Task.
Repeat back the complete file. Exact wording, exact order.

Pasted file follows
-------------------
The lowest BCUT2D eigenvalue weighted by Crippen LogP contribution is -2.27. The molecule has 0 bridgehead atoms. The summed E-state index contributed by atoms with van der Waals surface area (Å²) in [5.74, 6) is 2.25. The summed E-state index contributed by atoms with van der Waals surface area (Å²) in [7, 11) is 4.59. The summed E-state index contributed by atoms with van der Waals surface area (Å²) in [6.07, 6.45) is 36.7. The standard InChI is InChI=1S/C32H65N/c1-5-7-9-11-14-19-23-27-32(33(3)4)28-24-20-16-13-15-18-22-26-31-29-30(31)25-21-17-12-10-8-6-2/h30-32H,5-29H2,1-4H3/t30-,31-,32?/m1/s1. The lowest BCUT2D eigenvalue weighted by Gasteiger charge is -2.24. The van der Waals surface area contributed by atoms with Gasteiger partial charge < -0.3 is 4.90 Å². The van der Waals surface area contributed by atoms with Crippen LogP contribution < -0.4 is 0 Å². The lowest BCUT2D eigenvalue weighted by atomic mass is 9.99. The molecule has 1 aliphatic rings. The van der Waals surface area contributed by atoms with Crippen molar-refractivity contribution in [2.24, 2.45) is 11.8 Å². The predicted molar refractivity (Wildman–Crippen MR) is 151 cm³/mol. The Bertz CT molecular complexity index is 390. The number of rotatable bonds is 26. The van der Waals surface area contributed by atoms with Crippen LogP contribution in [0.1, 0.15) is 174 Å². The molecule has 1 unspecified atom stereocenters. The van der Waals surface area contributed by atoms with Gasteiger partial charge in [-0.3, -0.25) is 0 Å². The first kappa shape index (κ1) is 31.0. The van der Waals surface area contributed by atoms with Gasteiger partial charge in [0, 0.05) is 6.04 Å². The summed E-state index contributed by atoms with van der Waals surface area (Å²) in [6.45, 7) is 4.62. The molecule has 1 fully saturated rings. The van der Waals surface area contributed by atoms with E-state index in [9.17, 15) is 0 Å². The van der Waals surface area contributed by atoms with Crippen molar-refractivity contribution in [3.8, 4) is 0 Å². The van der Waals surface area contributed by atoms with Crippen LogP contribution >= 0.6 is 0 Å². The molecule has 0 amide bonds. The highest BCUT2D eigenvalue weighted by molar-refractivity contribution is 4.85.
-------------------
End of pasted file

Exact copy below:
The lowest BCUT2D eigenvalue weighted by Crippen LogP contribution is -2.27. The molecule has 0 bridgehead atoms. The summed E-state index contributed by atoms with van der Waals surface area (Å²) in [5.74, 6) is 2.25. The summed E-state index contributed by atoms with van der Waals surface area (Å²) in [7, 11) is 4.59. The summed E-state index contributed by atoms with van der Waals surface area (Å²) in [6.07, 6.45) is 36.7. The standard InChI is InChI=1S/C32H65N/c1-5-7-9-11-14-19-23-27-32(33(3)4)28-24-20-16-13-15-18-22-26-31-29-30(31)25-21-17-12-10-8-6-2/h30-32H,5-29H2,1-4H3/t30-,31-,32?/m1/s1. The lowest BCUT2D eigenvalue weighted by Gasteiger charge is -2.24. The van der Waals surface area contributed by atoms with Gasteiger partial charge < -0.3 is 4.90 Å². The van der Waals surface area contributed by atoms with Crippen LogP contribution < -0.4 is 0 Å². The lowest BCUT2D eigenvalue weighted by atomic mass is 9.99. The molecule has 1 aliphatic rings. The van der Waals surface area contributed by atoms with Crippen molar-refractivity contribution in [2.24, 2.45) is 11.8 Å². The predicted molar refractivity (Wildman–Crippen MR) is 151 cm³/mol. The Bertz CT molecular complexity index is 390. The number of rotatable bonds is 26. The van der Waals surface area contributed by atoms with Crippen LogP contribution in [0.1, 0.15) is 174 Å². The molecule has 1 unspecified atom stereocenters. The van der Waals surface area contributed by atoms with Gasteiger partial charge in [-0.3, -0.25) is 0 Å². The first kappa shape index (κ1) is 31.0. The van der Waals surface area contributed by atoms with Gasteiger partial charge in [0, 0.05) is 6.04 Å². The summed E-state index contributed by atoms with van der Waals surface area (Å²) in [6.45, 7) is 4.62. The molecule has 1 fully saturated rings. The van der Waals surface area contributed by atoms with E-state index in [9.17, 15) is 0 Å². The van der Waals surface area contributed by atoms with Crippen molar-refractivity contribution in [3.8, 4) is 0 Å². The van der Waals surface area contributed by atoms with Crippen LogP contribution >= 0.6 is 0 Å². The molecule has 0 amide bonds. The highest BCUT2D eigenvalue weighted by molar-refractivity contribution is 4.85.